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Thursday, July 18, 2024

Stoltenberg grilled over Mongstad

NEWS ANALYSIS: Former Prime Minister Jens Stoltenberg failed to deliver on his vision of full-scale carbon capture at Statoil’s controversial Mongstad plant on Norway’s west coast. He was unrepentant under tough questioning in Parliament this week and now faces, as one local commentator wrote on Tuesday, a full-scale scandal.

Prime Minister Jens Stoltenberg, testifying before the parliament's special committee that examined the government's response to the terrorist attacks of July 22, 2011. Stoltenberg later apologized to the full parliament, for his government's failure to prevent them. PHOTO: NRK screen grab/
Former Prime Minister Jens Stoltenberg was back in the hot seat in parliament this week, as he was grilled by its disciplinary committee over his government’s failed carbon capture and storage plans for Statoil’s Mongstad plant on the west coast. Stoltenberg wouldn’t admit to doing anything wrong. PHOTO: NRK screen grab/

Stoltenberg, who was just appointed as a UN Special Envoy on climate issues, has already spent years trying to get other countries to reduce their carbon emissions. His track record at home does not set a good example, as Norway’s oil and gas industry continues to leave the country with high levels of emissions per capita.

What’s at issue in Norway now, however, is how Stoltenberg and his government handled – some say bungled – their expensive plans to demand carbon capture and storage at Mongstad. Stoltenberg’s Labour Party and especially his government partners, the Center Party and the Socialist Left (SV), claimed they also would develop a much-vaunted test center at Mongstad to develop the technology for such operations and test various methods of carbon capture that could be used at Mongstad and other refineries and power plants around the world.

The Mongstad carbon capture project, which Stoltenberg famously called “Norway’s moon-landing” in his New Year’s Eve address to the nation in 2007, was also meant to justify construction of the facility at Mongstad, which was supposed to have carbon capture and storage from its first day of operations. Instead, the government’s demand was diluted and its plans kept getting postponed, allowing Statoil to operate the plant without the climate measures. Commentator Hege Ulstein wrote in newspaper Dagsavisen on Tuesday that no one has control over Mongstad’s emissions today.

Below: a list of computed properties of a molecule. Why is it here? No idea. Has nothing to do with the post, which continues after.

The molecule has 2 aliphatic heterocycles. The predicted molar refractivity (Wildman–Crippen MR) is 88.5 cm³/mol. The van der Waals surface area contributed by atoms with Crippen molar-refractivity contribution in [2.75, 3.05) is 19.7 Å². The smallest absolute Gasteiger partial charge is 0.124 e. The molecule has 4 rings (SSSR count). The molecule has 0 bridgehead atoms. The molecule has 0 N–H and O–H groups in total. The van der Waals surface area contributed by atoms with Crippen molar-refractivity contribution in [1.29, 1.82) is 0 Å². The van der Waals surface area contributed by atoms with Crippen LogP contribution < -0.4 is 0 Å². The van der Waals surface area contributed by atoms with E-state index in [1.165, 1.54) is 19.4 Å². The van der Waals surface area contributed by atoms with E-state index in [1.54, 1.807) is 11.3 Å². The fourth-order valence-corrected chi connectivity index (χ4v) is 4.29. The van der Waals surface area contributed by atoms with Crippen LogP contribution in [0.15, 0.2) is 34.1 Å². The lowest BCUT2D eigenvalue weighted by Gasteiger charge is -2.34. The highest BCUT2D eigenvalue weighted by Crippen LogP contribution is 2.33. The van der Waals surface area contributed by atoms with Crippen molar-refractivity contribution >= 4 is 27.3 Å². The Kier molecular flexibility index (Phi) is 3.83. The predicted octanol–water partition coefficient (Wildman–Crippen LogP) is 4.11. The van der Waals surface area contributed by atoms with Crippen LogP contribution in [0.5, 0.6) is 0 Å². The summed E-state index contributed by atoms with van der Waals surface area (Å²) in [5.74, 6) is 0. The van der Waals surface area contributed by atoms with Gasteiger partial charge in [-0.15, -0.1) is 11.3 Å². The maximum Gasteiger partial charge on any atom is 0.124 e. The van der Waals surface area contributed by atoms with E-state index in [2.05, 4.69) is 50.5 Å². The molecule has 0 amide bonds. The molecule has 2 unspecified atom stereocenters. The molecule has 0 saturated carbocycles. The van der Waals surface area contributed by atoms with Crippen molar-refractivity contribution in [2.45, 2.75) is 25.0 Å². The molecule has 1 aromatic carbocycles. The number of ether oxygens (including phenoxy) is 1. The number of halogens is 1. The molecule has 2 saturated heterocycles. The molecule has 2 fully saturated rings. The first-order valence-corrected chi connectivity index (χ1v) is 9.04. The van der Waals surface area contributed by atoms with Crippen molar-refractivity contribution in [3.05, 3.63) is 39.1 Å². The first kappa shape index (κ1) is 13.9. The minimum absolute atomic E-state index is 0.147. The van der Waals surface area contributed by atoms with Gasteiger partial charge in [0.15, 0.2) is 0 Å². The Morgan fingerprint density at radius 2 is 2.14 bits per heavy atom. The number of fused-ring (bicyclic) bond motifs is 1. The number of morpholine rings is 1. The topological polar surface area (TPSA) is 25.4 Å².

Carbon capture efforts at Statoil's Mongstad have become much more expensive as the project that Prime Minister Jens Stoltenberg once called the equivalent of Norway's "moon landing" has been repeatedly delayed. Industry officials don't think new climate measures will be realized. PHOTO: Statoil/Øyvind Hagen
Carbon capture efforts at Statoil’s Mongstad became much more expensive and were repeatedly delayed before Stoltenberg’s government dumped the entire project just after last autumn’s national elections. Industry officials didn’t think the long-proposed climate measures for Norway would be realized, and they weren’t. PHOTO: Statoil/Øyvind Hagen

Last September, conveniently just a week after the national election on September 9, the state auditor general (Riksrevisjonen) released a highly critical report about how Stoltenberg and his government partners had managed the project and controlled its costs. Questions flew over why the auditor’s report wasn’t released when it reportedly was actually finished, before the summer holidays, and suspicions rose that the government parties didn’t want its bad news to interfere with their re-election campaign, which they lost anyway.

Then, just a few days after the auditor’s damning evaluation of the Mongstad project, ministers from SV and the Center Party (who headed the Oil & Energy and Environmental Protection departments respectively) announced that the government had decided to drop the entire project involving full-scale carbon capture and storage. Only the test center remained.

Critics immediately charged that the two ministers were taking the fall for Stoltenberg. Now, four months later, they had lots of questions for Stoltenberg at a special hearing called by the parliament’s disciplinary committee on Monday. Stoltenberg refused to answer many of them.